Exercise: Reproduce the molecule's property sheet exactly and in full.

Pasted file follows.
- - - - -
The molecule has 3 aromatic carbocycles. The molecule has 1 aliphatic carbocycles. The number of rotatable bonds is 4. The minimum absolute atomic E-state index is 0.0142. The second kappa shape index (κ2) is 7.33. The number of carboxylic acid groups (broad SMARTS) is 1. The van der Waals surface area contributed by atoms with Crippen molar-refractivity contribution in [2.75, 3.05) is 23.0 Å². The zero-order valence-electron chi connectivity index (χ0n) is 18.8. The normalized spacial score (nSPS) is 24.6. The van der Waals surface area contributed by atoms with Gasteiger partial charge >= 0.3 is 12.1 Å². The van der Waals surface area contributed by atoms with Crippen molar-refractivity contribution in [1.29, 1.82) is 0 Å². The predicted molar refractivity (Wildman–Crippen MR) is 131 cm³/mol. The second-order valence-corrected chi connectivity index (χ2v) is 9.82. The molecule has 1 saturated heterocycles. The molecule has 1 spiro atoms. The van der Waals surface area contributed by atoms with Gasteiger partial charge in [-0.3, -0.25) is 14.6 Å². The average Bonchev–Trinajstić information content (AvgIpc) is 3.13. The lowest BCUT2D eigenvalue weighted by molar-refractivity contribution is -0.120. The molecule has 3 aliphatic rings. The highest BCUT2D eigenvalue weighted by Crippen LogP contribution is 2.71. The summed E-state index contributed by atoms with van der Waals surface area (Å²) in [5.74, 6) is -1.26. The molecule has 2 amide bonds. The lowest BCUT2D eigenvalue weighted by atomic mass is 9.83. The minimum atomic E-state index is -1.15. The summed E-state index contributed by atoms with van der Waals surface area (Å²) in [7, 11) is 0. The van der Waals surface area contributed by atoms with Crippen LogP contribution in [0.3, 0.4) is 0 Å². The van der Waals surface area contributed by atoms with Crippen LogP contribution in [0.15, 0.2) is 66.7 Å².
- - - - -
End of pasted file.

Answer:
The molecule has 3 aromatic carbocycles. The molecule has 1 aliphatic carbocycles. The number of rotatable bonds is 4. The minimum absolute atomic E-state index is 0.0142. The second kappa shape index (κ2) is 7.33. The number of carboxylic acid groups (broad SMARTS) is 1. The van der Waals surface area contributed by atoms with Crippen molar-refractivity contribution in [2.75, 3.05) is 23.0 Å². The zero-order valence-electron chi connectivity index (χ0n) is 18.8. The normalized spacial score (nSPS) is 24.6. The van der Waals surface area contributed by atoms with Gasteiger partial charge >= 0.3 is 12.1 Å². The van der Waals surface area contributed by atoms with Crippen molar-refractivity contribution in [1.29, 1.82) is 0 Å². The predicted molar refractivity (Wildman–Crippen MR) is 131 cm³/mol. The second-order valence-corrected chi connectivity index (χ2v) is 9.82. The molecule has 1 saturated heterocycles. The molecule has 1 spiro atoms. The van der Waals surface area contributed by atoms with Gasteiger partial charge in [-0.3, -0.25) is 14.6 Å². The average Bonchev–Trinajstić information content (AvgIpc) is 3.13. The lowest BCUT2D eigenvalue weighted by molar-refractivity contribution is -0.120. The molecule has 3 aliphatic rings. The highest BCUT2D eigenvalue weighted by Crippen LogP contribution is 2.71. The summed E-state index contributed by atoms with van der Waals surface area (Å²) in [5.74, 6) is -1.26. The molecule has 2 amide bonds. The lowest BCUT2D eigenvalue weighted by atomic mass is 9.83. The minimum atomic E-state index is -1.15. The summed E-state index contributed by atoms with van der Waals surface area (Å²) in [7, 11) is 0. The van der Waals surface area contributed by atoms with Crippen LogP contribution in [0.3, 0.4) is 0 Å². The van der Waals surface area contributed by atoms with Crippen LogP contribution in [0.15, 0.2) is 66.7 Å².